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Scroll less, live more: My experience quitting social media

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Photo courtesy Manuel Pacheco

By Manuel Pacheco     2/25/21 8:58pm

We’ve all heard that expression before: if it's not on social media, then it didn’t happen. It seems like nowadays we can’t do much for the fun or the joy of it without feeling that urge to take a picture or video, upload it to the web, and tag our friends in it. In trying times like these, we need to realize that number of likes and retweets aren’t a healthy measure of social affirmation. We need to consider taking a serious break from social media (maybe pick up a hobby) and re-examine our relationships with these platforms. 

I’ve always been fascinated by computers, technology and the internet. At Rice, I majored in electrical engineering, and after graduation got a job working for a chip company, working with small embedded computers. I’m passionate about technology, but at the same time, I’m afraid of the negative effects that could be brought onto society by it.

As we all know, the year 2020 was full of disappointments for everyone. My plan was to graduate and take a trip to Asia with my family. It was a trip I was really looking forward to and that I felt I deserved. News of the pandemic hit hard in spring break. I moved out from Rice campus back home with my family. I started to lose hope on going anywhere. I took a step back in my plans and started to think about other projects or domestic destinations. 



While thinking of alternative ideas, I would go on Facebook and scroll through my news feed. I would see people yelling at each other to stay home. I understood I was lucky to not have COVID-19, and to have a loving family that could provide a comfortable place at home. However, I also felt like I needed a trip, but I was entrapped by the negative things people were sharing on social media. I slowly gave up hope and didn’t go anywhere. I attended Zoom classes and spent a large fraction of my time mindlessly scrolling through Facebook. During this mindless scrolling, I felt afraid of COVID-19 and began to lose motivation to do things. 

After reflecting on my use of social media, I realized that when I would scroll through social media, I would usually see one of two things: positive things about other people or negative things about the world. Seeing the positive things can be nice, but it also resulted in comparing myself to others, which sometimes made me feel inadequate. Hearing negative news encouraged me to complain, demotivated me from doing anything useful, and overall didn’t lead to an improvement of my life. We need to learn to put down our phones and live our lives regardless of what people are saying on these platforms.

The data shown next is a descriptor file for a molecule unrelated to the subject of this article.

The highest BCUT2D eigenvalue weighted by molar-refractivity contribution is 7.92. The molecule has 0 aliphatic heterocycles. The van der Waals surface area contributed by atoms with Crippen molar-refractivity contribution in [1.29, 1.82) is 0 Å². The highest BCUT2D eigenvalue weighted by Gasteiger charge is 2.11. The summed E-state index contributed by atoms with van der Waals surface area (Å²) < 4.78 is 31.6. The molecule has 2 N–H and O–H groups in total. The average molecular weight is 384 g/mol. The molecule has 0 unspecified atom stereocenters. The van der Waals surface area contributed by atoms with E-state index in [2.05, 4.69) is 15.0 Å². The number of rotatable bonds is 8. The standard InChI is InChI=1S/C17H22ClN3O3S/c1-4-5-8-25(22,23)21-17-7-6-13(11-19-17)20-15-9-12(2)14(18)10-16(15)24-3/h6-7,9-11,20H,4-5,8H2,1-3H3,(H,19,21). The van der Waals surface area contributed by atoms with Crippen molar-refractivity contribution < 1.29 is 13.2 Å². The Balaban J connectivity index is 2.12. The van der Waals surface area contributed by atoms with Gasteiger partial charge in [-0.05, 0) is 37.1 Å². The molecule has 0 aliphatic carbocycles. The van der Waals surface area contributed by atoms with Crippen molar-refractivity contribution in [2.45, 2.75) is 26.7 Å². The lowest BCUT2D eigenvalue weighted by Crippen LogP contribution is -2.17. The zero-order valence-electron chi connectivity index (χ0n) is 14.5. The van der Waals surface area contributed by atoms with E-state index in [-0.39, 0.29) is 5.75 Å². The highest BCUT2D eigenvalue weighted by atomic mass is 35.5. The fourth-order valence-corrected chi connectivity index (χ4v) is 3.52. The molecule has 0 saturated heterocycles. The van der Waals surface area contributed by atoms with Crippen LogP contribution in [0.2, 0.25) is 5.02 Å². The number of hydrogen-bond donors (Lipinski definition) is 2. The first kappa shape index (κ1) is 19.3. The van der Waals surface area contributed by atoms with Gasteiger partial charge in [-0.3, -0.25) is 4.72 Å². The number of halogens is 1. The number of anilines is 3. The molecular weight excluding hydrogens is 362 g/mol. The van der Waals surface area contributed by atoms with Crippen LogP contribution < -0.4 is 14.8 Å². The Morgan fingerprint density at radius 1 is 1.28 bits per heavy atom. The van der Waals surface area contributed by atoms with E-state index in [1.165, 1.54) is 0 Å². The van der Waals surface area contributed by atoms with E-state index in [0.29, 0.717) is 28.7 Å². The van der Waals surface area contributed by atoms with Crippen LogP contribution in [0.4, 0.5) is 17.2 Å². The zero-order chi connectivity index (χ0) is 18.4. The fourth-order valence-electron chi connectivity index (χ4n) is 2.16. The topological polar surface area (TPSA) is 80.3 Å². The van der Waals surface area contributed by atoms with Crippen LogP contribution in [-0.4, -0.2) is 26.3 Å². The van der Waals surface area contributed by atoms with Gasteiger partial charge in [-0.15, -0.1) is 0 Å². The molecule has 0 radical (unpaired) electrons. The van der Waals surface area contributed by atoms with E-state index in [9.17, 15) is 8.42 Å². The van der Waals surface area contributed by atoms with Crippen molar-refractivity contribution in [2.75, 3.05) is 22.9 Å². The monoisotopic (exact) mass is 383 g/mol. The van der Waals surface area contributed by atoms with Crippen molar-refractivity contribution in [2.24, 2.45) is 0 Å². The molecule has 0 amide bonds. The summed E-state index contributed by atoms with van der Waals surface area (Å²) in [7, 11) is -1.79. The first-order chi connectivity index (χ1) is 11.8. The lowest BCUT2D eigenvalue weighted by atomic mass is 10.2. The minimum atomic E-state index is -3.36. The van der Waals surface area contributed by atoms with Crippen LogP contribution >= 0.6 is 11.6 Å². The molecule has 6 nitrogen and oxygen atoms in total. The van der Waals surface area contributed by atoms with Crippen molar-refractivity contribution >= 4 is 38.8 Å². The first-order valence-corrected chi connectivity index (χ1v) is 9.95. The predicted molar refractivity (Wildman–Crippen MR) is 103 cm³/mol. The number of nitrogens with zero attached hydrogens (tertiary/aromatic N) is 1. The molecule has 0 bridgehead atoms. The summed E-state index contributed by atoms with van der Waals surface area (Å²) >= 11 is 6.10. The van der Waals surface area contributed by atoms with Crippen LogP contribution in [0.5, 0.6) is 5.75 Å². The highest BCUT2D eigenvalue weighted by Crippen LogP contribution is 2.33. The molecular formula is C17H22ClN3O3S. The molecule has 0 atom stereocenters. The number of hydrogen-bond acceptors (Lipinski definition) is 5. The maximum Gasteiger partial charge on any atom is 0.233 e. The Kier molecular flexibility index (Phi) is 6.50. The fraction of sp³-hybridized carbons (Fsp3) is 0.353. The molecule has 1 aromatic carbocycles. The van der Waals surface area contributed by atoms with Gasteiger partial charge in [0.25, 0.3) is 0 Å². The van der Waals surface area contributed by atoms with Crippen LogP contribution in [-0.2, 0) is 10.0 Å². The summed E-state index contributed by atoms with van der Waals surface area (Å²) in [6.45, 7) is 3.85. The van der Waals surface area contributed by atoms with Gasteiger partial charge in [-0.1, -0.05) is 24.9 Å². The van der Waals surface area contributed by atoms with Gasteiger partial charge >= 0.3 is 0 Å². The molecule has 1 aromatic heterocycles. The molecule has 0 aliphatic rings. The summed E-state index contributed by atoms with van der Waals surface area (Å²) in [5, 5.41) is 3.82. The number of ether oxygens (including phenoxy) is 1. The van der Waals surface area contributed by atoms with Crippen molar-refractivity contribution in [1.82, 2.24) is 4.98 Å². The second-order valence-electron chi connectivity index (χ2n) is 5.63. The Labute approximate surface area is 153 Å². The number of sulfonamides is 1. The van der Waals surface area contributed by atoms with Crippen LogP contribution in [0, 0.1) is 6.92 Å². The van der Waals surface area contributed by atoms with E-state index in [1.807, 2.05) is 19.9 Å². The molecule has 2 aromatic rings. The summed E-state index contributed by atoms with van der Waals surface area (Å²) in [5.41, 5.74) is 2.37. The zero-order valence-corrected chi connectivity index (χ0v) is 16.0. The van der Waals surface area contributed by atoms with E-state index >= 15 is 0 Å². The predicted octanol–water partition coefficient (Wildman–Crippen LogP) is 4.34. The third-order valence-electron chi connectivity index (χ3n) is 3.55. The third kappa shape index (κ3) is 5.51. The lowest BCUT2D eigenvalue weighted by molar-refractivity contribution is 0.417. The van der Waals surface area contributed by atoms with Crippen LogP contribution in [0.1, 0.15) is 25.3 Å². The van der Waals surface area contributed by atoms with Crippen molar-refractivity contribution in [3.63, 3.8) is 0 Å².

After coming to this realization, I decided to take a couple breaks from social media, pick up some hobbies, and eventually delete my Facebook account. It was a difficult thing for me to do, but I feel like scrolling less has helped me live more in the present moment, enjoy life more, have less anxiety and stress, and concentrate on difficult problems at work. 

Please put your own health and safety first in this time of social isolation. If you feel too isolated to quit social media, put it off until after this ends and consider talking to a therapist or a good friend if you decide to go through this. But if you’re interested in also living life beyond the smartphone, a good starting point would be watching Cal Newport’s TED Talk, “Quit Social Media,” which outlines some reasons for quitting social media, and reading through the subreddit /r/NoSurf. The NoSurf subreddit has great stories and ideas from others who have also faced challenges from using social media/browsing the web, and have decided to leave it behind. Then I recommend going cold-turkey for a month. Change your passwords to something random, hide them somewhere and log out of your accounts. Pick up a hobby or a book. After a month, you could come back and re-examine your relationship with the platform, or leave it altogether, depending on your situation.

We need to start living and enjoying life as human beings, not as characters on the internet. And it all begins by scrolling less and living more.  



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